New York (UPI) Sep 02, 2005
Power generators based on nanotechnology that can fit on a microchip could help drive military and medical devices or cell phones and laptops in the future, experts told UPI's Nano World.
"This technology is considerably less expensive than existing chemical and physical processes," said researcher Shubhra Gangopadhyay, a physicist at the University of Missouri at Columbia. "The possibilities are endless in terms of what this energy can do."
The researchers are coated devices made of glass with a mixture of nanoparticle fuel such as aluminum and oxidizer such as iron oxide. The nanoparticle quality of the fuel and oxidizer provides far greater surface area for explosive reactions than a conventional mixture would. When ignited, the nanoparticle combination releases a tremendous amount of thermal and mechanical energy.
"Temperatures can reach more than 2,000 degrees Celsius in a very localized area," Gangopadhyay said.
Thermoelectric and piezoelectric components can then convert the heat and shock waves to electricity, respectively. The researchers are currently working to couple thermoelectric and piezoelectric materials to produce energy on a single chip.
The invention does not require electricity to start it. All that is needed is friction or impact. "When you look into generating electric energy, you want to make sure the output is more than the input, and you don't need to initiate this with electrical energy," Gangopadhyay said.
Their device could generate pulses of energy in only fractions of a second, of potential use in defense applications such as initiating explosives. This power could also be stored for later use in portable electronics, much like batteries. The shock waves might also find use in medical devices, to destroy kidney stones perhaps, Gangopadhyay explained.
"We need to perform a thorough study to reduce the energy needed to initiate the chemical reaction. We also need to design a chip to sustain energy generation for a longer time period and store it properly for later use," she added.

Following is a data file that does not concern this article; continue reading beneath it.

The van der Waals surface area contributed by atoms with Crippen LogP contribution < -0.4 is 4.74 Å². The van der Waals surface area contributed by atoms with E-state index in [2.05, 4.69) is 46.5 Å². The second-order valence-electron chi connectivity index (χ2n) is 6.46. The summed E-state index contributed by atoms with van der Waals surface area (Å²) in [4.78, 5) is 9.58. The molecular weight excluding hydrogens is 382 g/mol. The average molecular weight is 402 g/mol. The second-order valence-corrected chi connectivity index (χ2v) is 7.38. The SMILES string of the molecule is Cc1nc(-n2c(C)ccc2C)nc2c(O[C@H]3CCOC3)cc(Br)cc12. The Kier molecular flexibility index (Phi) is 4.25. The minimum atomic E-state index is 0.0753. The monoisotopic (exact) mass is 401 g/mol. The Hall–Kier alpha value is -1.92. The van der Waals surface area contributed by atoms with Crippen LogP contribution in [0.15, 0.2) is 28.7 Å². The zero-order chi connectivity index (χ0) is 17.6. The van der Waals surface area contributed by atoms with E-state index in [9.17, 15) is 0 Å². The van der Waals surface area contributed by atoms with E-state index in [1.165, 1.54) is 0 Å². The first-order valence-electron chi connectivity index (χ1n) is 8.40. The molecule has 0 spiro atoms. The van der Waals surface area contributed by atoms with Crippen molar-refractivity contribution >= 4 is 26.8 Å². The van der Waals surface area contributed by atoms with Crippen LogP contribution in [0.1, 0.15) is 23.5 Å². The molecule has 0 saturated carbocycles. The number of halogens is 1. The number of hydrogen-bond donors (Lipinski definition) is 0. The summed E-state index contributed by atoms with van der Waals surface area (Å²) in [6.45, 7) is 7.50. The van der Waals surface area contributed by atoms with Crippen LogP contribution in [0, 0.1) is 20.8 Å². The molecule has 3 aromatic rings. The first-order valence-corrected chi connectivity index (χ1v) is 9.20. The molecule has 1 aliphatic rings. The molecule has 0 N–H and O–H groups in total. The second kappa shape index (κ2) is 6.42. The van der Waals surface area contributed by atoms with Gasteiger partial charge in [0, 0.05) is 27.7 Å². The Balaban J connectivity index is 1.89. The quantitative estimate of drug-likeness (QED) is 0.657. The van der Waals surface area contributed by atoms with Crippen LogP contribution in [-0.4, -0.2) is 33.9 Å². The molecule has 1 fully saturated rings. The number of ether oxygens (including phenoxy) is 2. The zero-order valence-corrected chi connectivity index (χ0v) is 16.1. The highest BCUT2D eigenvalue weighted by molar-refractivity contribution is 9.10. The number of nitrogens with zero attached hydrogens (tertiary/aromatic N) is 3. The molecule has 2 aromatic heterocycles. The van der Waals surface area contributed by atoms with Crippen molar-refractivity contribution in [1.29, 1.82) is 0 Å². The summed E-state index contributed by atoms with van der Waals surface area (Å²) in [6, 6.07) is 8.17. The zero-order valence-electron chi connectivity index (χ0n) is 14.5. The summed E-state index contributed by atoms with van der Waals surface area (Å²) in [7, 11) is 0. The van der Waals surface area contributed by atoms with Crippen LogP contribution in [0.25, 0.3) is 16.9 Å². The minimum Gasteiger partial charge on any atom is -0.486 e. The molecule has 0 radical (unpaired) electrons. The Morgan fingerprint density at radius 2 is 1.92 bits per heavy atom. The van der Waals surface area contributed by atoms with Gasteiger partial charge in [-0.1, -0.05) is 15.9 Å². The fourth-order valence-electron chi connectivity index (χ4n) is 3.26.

"It's very exciting work," Partha Dutta, a physicist at Rensselaer Polytechnic Institute in Troy, N.Y., told UPI's Nano World.
"The defense applications look to be the right way to go, as there is a lot of money there, and will need a lot of money to get this going that you won't get from venture capital. The work they carry out over the next two or three years will be very critical - they will need to do a lot of trials and try to incorporate these devices into many types of systems to get applications going."
The researchers are developing their invention via their company NEMS & MEMS Works in Columbia, Mo., and currently are seeking a patent for their device.
"This research is at a nascent and fledgling stage," Gangopadhyay cautioned. "It needs a significant amount of work to bring this technology to market."
She expected commercializing their advance should take at least five years.
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Nano World: Nano Pens Can 'Write' Circuits
New York (UPI) Aug 30, 2005
Fountain pens that write on the nanometer scale could help create advanced microchips or medical and genetic devices, experts told UPI's Nano World.
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